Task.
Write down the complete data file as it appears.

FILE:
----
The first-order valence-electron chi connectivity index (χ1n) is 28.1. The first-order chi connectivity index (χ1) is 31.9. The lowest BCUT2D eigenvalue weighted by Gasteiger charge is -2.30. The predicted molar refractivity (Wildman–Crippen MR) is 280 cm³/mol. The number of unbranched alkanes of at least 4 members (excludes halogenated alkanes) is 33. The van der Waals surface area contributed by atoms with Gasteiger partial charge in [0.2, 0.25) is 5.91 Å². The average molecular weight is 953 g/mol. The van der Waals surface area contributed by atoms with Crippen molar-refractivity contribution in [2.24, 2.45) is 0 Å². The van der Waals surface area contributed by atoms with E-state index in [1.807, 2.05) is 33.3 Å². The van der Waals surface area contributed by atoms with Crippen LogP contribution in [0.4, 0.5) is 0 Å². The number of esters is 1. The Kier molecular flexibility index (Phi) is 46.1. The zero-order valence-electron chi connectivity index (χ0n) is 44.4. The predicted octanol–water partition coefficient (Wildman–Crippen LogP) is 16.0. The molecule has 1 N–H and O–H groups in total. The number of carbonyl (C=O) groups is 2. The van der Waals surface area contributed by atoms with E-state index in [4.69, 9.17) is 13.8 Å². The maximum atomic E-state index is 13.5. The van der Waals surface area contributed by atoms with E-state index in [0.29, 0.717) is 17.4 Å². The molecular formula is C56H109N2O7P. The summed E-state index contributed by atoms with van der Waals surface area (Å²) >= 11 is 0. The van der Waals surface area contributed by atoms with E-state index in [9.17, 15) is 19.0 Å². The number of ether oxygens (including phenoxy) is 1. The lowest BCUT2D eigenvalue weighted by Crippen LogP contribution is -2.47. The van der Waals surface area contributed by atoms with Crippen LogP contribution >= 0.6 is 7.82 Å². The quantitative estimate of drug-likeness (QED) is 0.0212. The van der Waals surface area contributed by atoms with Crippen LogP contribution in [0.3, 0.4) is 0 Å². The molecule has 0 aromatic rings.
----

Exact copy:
The first-order valence-electron chi connectivity index (χ1n) is 28.1. The first-order chi connectivity index (χ1) is 31.9. The lowest BCUT2D eigenvalue weighted by Gasteiger charge is -2.30. The predicted molar refractivity (Wildman–Crippen MR) is 280 cm³/mol. The number of unbranched alkanes of at least 4 members (excludes halogenated alkanes) is 33. The van der Waals surface area contributed by atoms with Gasteiger partial charge in [0.2, 0.25) is 5.91 Å². The average molecular weight is 953 g/mol. The van der Waals surface area contributed by atoms with Crippen molar-refractivity contribution in [2.24, 2.45) is 0 Å². The van der Waals surface area contributed by atoms with E-state index in [1.807, 2.05) is 33.3 Å². The van der Waals surface area contributed by atoms with Crippen LogP contribution in [0.4, 0.5) is 0 Å². The number of esters is 1. The Kier molecular flexibility index (Phi) is 46.1. The zero-order valence-electron chi connectivity index (χ0n) is 44.4. The predicted octanol–water partition coefficient (Wildman–Crippen LogP) is 16.0. The molecule has 1 N–H and O–H groups in total. The number of carbonyl (C=O) groups is 2. The van der Waals surface area contributed by atoms with E-state index in [4.69, 9.17) is 13.8 Å². The maximum atomic E-state index is 13.5. The van der Waals surface area contributed by atoms with E-state index in [0.29, 0.717) is 17.4 Å². The molecular formula is C56H109N2O7P. The summed E-state index contributed by atoms with van der Waals surface area (Å²) >= 11 is 0. The van der Waals surface area contributed by atoms with E-state index in [9.17, 15) is 19.0 Å². The number of ether oxygens (including phenoxy) is 1. The lowest BCUT2D eigenvalue weighted by Crippen LogP contribution is -2.47. The van der Waals surface area contributed by atoms with Crippen LogP contribution >= 0.6 is 7.82 Å². The quantitative estimate of drug-likeness (QED) is 0.0212. The van der Waals surface area contributed by atoms with Crippen LogP contribution in [0.3, 0.4) is 0 Å². The molecule has 0 aromatic rings.